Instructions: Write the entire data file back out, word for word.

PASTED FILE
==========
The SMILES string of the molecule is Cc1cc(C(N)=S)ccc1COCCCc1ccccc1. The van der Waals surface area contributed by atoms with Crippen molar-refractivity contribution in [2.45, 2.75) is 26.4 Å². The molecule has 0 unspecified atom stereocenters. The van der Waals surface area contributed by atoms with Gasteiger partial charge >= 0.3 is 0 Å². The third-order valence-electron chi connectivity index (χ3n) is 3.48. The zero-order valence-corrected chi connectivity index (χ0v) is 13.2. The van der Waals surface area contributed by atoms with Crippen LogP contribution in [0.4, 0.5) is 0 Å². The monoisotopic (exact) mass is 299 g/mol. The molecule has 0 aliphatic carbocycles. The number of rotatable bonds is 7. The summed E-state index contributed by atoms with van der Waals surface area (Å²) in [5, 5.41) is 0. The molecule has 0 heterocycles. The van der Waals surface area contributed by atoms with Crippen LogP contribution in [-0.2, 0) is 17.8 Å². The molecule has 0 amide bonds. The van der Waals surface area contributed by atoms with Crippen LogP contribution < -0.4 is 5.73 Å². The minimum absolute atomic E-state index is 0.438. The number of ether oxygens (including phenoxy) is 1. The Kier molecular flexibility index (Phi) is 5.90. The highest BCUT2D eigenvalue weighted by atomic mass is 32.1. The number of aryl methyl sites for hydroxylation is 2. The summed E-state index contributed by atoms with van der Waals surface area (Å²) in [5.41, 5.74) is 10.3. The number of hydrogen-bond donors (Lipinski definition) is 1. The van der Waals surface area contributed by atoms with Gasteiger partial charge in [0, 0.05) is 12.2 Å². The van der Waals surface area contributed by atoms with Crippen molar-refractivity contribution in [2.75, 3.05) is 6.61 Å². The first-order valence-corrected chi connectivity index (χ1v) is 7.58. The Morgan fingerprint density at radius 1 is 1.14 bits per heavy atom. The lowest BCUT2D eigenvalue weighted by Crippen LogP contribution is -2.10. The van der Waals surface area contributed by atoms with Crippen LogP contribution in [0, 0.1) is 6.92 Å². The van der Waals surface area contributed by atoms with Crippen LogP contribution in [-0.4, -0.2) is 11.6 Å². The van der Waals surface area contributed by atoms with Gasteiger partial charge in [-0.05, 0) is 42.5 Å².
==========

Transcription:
The SMILES string of the molecule is Cc1cc(C(N)=S)ccc1COCCCc1ccccc1. The van der Waals surface area contributed by atoms with Crippen molar-refractivity contribution in [2.45, 2.75) is 26.4 Å². The molecule has 0 unspecified atom stereocenters. The van der Waals surface area contributed by atoms with Gasteiger partial charge >= 0.3 is 0 Å². The third-order valence-electron chi connectivity index (χ3n) is 3.48. The zero-order valence-corrected chi connectivity index (χ0v) is 13.2. The van der Waals surface area contributed by atoms with Crippen LogP contribution in [0.4, 0.5) is 0 Å². The monoisotopic (exact) mass is 299 g/mol. The molecule has 0 aliphatic carbocycles. The number of rotatable bonds is 7. The summed E-state index contributed by atoms with van der Waals surface area (Å²) in [5, 5.41) is 0. The molecule has 0 heterocycles. The van der Waals surface area contributed by atoms with Crippen LogP contribution in [-0.2, 0) is 17.8 Å². The molecule has 0 amide bonds. The van der Waals surface area contributed by atoms with Crippen LogP contribution < -0.4 is 5.73 Å². The minimum absolute atomic E-state index is 0.438. The number of ether oxygens (including phenoxy) is 1. The Kier molecular flexibility index (Phi) is 5.90. The highest BCUT2D eigenvalue weighted by atomic mass is 32.1. The number of aryl methyl sites for hydroxylation is 2. The summed E-state index contributed by atoms with van der Waals surface area (Å²) in [5.41, 5.74) is 10.3. The number of hydrogen-bond donors (Lipinski definition) is 1. The van der Waals surface area contributed by atoms with Gasteiger partial charge in [0, 0.05) is 12.2 Å². The van der Waals surface area contributed by atoms with Crippen molar-refractivity contribution in [2.75, 3.05) is 6.61 Å². The first-order valence-corrected chi connectivity index (χ1v) is 7.58. The Morgan fingerprint density at radius 1 is 1.14 bits per heavy atom. The lowest BCUT2D eigenvalue weighted by Crippen LogP contribution is -2.10. The van der Waals surface area contributed by atoms with Crippen LogP contribution in [0, 0.1) is 6.92 Å². The van der Waals surface area contributed by atoms with Crippen LogP contribution in [-0.4, -0.2) is 11.6 Å². The van der Waals surface area contributed by atoms with Gasteiger partial charge in [-0.05, 0) is 42.5 Å².